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Typhoon Ingrid

by Jullie Y. Daza

TYPHOON Ingrid swept into the stylish Meralco Theater, throwing bolts of lightning and thunder while unleashing two of the most powerful war horses of the piano repertoire, and left everyone gasping.

It’s not every day that we hear Tchaikovsky’s piano concerto no. 1 and Rachmaninov’s no. 2 being played in the same concert, together, in one night, not only because both works are equally demanding of soloist and orchestra, but also because it’s well nigh impossible for the performers to get away with one or a dozen false notes or chords, given that the music is highly popular among “experienced” listeners with their acquired preference for soaring melodies and crashing crescendos. 

But that’s how Ingrid Sala Santamaria wants it. She will exhaust herself, practising and exercising seven hours a day, and she will choose difficult pieces, “Or what’s the point?” She might as well play Chopsticks. Considering that the lady is 57 years old – if you like, make that 77 by adding the 20 years that she was on sabbatical to teach Spanish at the International School in Makati and then to develop a program that produced scholars and Peace Philharmonic Philippines, the only youth symphony orchestra in Cebu – she’s not about to stop, not yet. She has had the audacity to play in seven venues in one day, and her concerts are now in 250 video segments on YouTube.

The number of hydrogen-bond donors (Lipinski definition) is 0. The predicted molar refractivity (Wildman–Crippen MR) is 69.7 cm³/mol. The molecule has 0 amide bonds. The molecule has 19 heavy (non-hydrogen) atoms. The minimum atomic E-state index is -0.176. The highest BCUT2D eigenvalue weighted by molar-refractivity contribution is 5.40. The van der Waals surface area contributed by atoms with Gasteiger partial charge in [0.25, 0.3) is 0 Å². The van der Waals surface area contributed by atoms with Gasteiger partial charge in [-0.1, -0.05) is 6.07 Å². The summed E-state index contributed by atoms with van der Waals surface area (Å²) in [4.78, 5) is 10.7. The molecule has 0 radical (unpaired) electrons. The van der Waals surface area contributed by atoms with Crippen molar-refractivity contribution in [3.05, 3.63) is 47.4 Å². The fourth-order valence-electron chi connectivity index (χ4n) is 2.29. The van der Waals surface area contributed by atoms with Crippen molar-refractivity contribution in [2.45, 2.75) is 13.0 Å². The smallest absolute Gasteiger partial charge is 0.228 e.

Some years ago Ingrid told me, “Mozart will be good when the pianist is mellowing.” There was no Mozart within hearing distance last Monday night, and as if Tchaikovsky and Rachmaninov were not challenging enough, she had to add a tricky movement from a Mendelssohn concerto, again accompanied by the orchestra. (When performing an encore, most soloists do so sans orchestra, usually for lack of time for rehearsals, which means Ingrid worked harder and longer than required by the “main course” of the concert.) 

The Manila Symphony Orchestra under conductor Arturo Molina was a revelation. Fresh-faced and brimming with enthusiasm, the musicians earned their share of the bravos! That poured forth from the audience – they couldn’t wait to jump from their seats to applaud soloist and accompanists.